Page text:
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USC fine arts students drop out to protest ‘unethical treatment’

A USC student holds a sign reading "Student Power" at a protest on campus last year. (Flickr / Dale Chong)

A USC student holds a sign reading “Student Power” at a protest on campus last year. (Flickr / Dale Chong)

Using sit-ins, strikes, building occupation and debt refusal, students on college campuses around the United States, Canada and elsewhere have reached deep into a well-worn toolbox of tactics over the past several years to advance campaigns on everything from budget cuts to divestment from private prisons, fossil fuels and apartheid. On Friday, MFA students at the University of Southern California’s Roski School of Art and Design found yet another way to leverage their power: dropping out.

On Friday, all seven members of the prestigious, intimate MFA program released a joint statement explaining their reasons for leaving: “In short, due to the university’s unethical treatment of its students, we, the entire incoming class of 2014, are dropping out of school and dropping back into our expanded communities at large.” Many left jobs and homes in different cities and countries to attend the program, explaining that their choice was not one made lightly.

The group, who have been in negotiations with school administrators since the beginning of 2015, further cite dramatic changes to faculty staffing and curriculum, as well as inconsistencies between the financial aid packages they had been offered — including full tuition assistance in the first year, stipends and teaching assistantships — and those they received. Many were even told that they would need to compete for funding with students in different programs. Despite Roski’s alleged focus on art creation, students reported that they would go entire semesters without a studio visit, being told to focus instead on other areas. In their statement, the students called it “a bizarre choice for a studio-­art MFA.”

“Whatever artistic work we created this spring semester was achieved in spite of, not because of, the institution,” they wrote. “Because the university refused to honor its promises to us, we are returning to the workforce degree-less and debt-full.” At this weekend’s USC graduation ceremonies, all but one member of Roski’s class of 2015 boycotted in solidarity with what they call the #USC7.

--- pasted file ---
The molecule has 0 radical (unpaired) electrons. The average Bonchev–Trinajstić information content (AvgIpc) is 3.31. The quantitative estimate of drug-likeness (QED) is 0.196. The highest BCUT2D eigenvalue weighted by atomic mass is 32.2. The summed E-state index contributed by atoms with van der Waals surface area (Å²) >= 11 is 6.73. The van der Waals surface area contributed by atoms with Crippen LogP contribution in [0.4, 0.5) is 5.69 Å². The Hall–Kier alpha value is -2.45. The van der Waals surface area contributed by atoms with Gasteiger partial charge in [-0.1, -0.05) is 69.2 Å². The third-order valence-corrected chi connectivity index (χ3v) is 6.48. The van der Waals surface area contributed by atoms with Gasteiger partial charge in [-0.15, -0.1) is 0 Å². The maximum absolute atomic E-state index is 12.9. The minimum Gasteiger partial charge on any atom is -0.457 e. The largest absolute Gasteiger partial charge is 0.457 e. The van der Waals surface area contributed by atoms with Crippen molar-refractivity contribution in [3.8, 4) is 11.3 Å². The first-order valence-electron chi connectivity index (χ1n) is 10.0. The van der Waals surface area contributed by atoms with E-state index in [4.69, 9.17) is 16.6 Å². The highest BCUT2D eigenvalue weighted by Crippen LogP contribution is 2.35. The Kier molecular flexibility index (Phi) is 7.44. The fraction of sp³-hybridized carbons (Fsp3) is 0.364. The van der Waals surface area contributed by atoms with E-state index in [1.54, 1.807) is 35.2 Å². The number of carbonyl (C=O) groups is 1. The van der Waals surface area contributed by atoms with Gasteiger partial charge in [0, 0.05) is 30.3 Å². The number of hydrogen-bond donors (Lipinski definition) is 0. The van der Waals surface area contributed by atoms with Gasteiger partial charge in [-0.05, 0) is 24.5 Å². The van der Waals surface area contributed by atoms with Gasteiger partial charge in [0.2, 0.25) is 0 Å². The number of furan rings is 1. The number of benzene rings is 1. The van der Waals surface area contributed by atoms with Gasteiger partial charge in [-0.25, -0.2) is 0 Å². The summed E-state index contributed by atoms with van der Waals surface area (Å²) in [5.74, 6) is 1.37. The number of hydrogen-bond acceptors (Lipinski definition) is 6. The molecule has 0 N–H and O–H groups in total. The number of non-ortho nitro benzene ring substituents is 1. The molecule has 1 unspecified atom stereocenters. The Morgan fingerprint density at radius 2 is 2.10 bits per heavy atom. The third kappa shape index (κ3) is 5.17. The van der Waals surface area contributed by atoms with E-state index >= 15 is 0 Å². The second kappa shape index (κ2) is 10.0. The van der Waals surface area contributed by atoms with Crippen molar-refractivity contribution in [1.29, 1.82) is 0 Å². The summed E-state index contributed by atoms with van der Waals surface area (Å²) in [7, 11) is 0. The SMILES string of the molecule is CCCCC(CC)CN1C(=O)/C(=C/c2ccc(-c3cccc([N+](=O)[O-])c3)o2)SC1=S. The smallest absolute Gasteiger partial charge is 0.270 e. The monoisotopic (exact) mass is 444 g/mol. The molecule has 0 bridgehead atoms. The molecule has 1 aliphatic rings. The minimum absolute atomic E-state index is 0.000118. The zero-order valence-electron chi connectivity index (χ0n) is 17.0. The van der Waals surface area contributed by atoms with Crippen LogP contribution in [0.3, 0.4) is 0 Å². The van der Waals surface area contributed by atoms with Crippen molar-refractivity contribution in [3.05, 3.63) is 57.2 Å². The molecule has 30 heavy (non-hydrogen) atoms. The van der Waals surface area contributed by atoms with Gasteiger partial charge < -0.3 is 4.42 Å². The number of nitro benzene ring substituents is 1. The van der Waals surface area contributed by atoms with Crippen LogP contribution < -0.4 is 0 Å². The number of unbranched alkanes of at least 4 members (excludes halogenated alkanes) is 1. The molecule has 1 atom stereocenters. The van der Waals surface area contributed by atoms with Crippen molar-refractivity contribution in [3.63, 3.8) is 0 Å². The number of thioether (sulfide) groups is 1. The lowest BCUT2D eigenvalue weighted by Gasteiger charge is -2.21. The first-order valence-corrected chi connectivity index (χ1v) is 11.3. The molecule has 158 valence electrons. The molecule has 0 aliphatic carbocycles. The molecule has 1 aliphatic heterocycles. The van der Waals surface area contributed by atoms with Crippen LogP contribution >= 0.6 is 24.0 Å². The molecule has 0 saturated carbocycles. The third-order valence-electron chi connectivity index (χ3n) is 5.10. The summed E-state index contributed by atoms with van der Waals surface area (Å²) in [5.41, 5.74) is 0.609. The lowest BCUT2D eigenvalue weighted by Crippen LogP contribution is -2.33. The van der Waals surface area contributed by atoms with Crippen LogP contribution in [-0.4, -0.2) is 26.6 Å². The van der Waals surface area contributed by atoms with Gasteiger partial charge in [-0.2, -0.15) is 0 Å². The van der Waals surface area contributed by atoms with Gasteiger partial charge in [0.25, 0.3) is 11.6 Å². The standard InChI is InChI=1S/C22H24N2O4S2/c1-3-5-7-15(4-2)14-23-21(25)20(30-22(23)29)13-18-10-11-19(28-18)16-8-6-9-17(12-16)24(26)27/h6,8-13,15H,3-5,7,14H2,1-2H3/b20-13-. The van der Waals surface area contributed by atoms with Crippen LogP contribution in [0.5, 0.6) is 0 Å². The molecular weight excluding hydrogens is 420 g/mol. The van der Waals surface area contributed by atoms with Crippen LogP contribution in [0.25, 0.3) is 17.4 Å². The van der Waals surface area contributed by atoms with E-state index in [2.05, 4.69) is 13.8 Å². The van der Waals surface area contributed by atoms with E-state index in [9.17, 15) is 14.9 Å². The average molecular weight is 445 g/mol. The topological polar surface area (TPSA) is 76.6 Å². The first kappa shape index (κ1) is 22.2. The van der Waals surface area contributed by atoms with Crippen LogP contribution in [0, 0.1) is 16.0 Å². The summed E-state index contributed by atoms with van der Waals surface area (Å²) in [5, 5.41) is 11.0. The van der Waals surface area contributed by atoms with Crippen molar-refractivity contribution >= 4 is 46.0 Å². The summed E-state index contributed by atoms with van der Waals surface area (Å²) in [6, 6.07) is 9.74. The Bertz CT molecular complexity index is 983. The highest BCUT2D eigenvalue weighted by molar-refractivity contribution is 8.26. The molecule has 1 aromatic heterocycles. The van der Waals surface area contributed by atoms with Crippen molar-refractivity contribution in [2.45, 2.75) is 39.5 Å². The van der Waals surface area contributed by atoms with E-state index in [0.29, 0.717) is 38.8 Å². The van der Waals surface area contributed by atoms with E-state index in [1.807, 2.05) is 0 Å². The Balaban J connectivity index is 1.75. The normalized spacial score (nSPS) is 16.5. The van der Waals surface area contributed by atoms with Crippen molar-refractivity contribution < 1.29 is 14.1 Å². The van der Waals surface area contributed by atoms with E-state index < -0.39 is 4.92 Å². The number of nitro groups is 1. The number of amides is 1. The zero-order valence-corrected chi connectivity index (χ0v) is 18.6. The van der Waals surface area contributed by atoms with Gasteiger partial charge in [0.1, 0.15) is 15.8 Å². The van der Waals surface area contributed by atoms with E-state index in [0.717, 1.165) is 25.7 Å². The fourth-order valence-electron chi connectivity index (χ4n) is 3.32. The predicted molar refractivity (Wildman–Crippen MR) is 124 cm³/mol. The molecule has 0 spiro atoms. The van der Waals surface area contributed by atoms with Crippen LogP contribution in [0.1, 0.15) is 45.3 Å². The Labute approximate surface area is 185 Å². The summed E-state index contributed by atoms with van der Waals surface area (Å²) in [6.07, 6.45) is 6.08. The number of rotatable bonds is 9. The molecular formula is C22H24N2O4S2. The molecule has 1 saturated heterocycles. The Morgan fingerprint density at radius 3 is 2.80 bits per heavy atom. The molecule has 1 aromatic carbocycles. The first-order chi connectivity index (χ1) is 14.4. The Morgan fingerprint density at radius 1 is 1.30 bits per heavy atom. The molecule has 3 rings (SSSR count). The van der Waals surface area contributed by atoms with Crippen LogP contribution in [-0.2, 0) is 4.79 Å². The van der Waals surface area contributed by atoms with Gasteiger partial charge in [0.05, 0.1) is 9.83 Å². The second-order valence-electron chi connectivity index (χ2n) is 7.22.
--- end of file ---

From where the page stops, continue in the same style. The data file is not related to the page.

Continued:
The withdrawal comes as, nationally, undergraduates in the class of 2015 become history’s most indebted, a title that — in all likelihood — they will pass on to next year’s fledgling alumni. According to their statement, Roski’s prospective class of 2016 had received no teaching experience in their first year, and were the first since 2011 to take on debt as a result of their enrollment. Tuition at USC writ large has increased 92 percent since 2001, while the school’s top eight administrators have seen their pay triple in the same time.

Despite the fee hikes, USC’s arts programs have recently been involved in a number of lucrative public-private partnerships. Erica Muhl, dean of the school and a musician by training, also heads up the Jimmy Iovine and Andre Young Academy, made possible by a $70 million donation from Iovine, a producer, and Young, the Interscope Records co-founder otherwise known as Dr. Dre. The university, as well, recently began hosting a co-branded master’s program with Wired magazine centered around design, tech and business, according to the Los Angeles Times.

Of the changes, one Roski faculty member who wished to remain anonymous told the arts blog Hyperallergic that the program has taken up, “an economic vision of austerity and neo-liberalism that is one-sided and short term, and does not take into account the symbolic value of programs in the humanities.”

Artnet News reports that the students plan to continue working together in some fashion in the Los Angeles area, as they apply for jobs and different programs, “devising new spaces for collective weirdness and joy.” It may be difficult to imagine an entire undergraduate class dropping out in protest of a school’s policies, but actions like that of the USC7 could pave the way for increasingly dramatic collective action, as higher education becomes more expensive and inaccessible.